Thursday, April 17, 2008

Free Tibet

A sham took place today in central Delhi. From Vijay Chowk to India Gate, right in front of the Presidential home, the Rashtrapati Bhavan, a few famous people held a torch and ran a few metres, light a few more torches held by other famous people who also ran a few metres, all the while being watched by a few Chinese and thousands of security personnel. This was the famous Olympic torch run on its India leg.

This was also a prime example of the Indian government behaving like a servant in front of the Chinese, who they treated as masters. If you've seen a servant in front of his master, he will fold his arms and do everything the master tells him, and flog his wife on the side in order to cede to the orders of his master. The Indian government flogged its own people, and gave into the whims and fancies of the Chinese overlords. Unprecedented security surrounded the Olympic torch run and the only people who were allowed direct visual access were some important officials, some Chinese and some school kids. The general public and anybody who even closely resembled a Tibetan were kept far away.

The US reaction was a lovely example of democracy. The Olympic torch run had to be protected, and it was. But free speech is also a right and the protesters were allowed that. Even though W made some random comments about how the Chinese and the Dalai Lama should engage in a dialogue, the US reaction was largely neutral. The Indian reaction, on the other hand, was very pro-Chinese. Although some Tibetan voices were heard, the knee-jerk reaction was to cow them down with force and bundle them into vans to transport them to jail. Tibetans were not allowed to demonstrate or protest freely. If it turned violent, then by all means enforce law and order, but not when it is a peaceful protest.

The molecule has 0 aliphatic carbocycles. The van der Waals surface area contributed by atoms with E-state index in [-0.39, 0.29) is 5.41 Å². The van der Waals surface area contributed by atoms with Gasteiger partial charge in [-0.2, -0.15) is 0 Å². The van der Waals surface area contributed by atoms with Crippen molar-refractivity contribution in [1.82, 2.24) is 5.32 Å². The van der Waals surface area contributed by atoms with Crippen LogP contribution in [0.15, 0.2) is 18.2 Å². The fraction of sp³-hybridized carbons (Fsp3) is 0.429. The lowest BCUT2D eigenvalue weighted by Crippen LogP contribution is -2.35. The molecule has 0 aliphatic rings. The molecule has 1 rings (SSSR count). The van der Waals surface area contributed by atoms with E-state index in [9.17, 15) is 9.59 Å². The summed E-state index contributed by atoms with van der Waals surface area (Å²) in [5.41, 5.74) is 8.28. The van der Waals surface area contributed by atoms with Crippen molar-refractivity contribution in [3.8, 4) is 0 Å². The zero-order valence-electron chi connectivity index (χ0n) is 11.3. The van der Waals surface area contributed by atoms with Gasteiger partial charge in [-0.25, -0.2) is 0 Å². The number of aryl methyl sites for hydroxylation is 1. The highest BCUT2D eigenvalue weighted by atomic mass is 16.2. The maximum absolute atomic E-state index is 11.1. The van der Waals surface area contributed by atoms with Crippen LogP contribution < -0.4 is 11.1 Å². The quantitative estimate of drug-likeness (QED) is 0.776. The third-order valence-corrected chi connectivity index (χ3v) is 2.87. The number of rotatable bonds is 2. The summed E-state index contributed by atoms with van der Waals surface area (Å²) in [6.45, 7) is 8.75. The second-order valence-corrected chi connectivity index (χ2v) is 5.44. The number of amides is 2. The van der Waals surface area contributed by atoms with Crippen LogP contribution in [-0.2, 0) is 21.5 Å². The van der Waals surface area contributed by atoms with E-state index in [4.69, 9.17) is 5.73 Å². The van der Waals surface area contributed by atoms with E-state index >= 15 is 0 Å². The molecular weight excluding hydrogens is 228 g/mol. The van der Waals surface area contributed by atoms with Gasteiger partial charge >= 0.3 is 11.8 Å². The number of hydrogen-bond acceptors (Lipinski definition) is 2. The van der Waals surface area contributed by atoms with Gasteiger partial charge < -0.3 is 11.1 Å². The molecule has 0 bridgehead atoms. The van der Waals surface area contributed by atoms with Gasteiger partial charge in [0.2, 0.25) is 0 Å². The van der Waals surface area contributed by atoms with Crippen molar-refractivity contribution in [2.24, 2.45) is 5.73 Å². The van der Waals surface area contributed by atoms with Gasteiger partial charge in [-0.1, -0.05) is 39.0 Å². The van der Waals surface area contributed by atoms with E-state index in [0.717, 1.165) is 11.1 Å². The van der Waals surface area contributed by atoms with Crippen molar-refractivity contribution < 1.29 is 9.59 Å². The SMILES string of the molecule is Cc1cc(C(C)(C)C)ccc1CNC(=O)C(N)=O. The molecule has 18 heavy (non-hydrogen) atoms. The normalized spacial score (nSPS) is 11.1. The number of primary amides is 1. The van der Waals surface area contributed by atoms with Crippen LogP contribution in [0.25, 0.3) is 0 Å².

A major fallout of the Indian government thinking the Chinese way was the traffic situation. Since India Gate is at the centre of the city, a ripple there causes a wave in the rest of the city. The journey from my office to my house takes barely 30 min, including normal traffic. Today, it took me 150 min. There were portions where we did not move for long stretches of time. I was wondering how long it would be before the Army was called in to drop essential supplies.

Is it really worth inconveniencing millions, literally millions, of your own citizens to satisfy some neighbour who you don't like anyway? Is this not the attitude of the servant? The Chinese would have very smugly packed up the torch after the run, laughed amongst themselves at another battle won against India and left by the next available flight. The Indians meanwhile will be waiting expectantly for the largeness that the Chinese will show after this act of friendship and good faith. Do you know what the next Chinese move is going to be?

The Olympic torch is going to do a detailed run across China. But during that run, the torch is also going to visit a monastery that just incidentally falls in Arunachal Pradesh. Do the Chinese have the requisite Indian permission to do that? I don't know, but my guess is in the negative. Is it a bold move by the Chinese to claim ownership over disputed land, to show that parts of Arunachal Pradesh actually belong to China, just like Tibet? I don't know, but my guess is in the positive.

India, stand up for yourself. If you don't treat yourself with respect and demand respect, nobody will treat you with respect or give you any.

4 comments:

Anand said...

Hey Venky..anand here..tau that is.. let me attempt to fashion a response to your last two entries here. Well I am doing this for the first time.. throwing down my gauntlet in a public arena..have always been a private person after all , if you recall..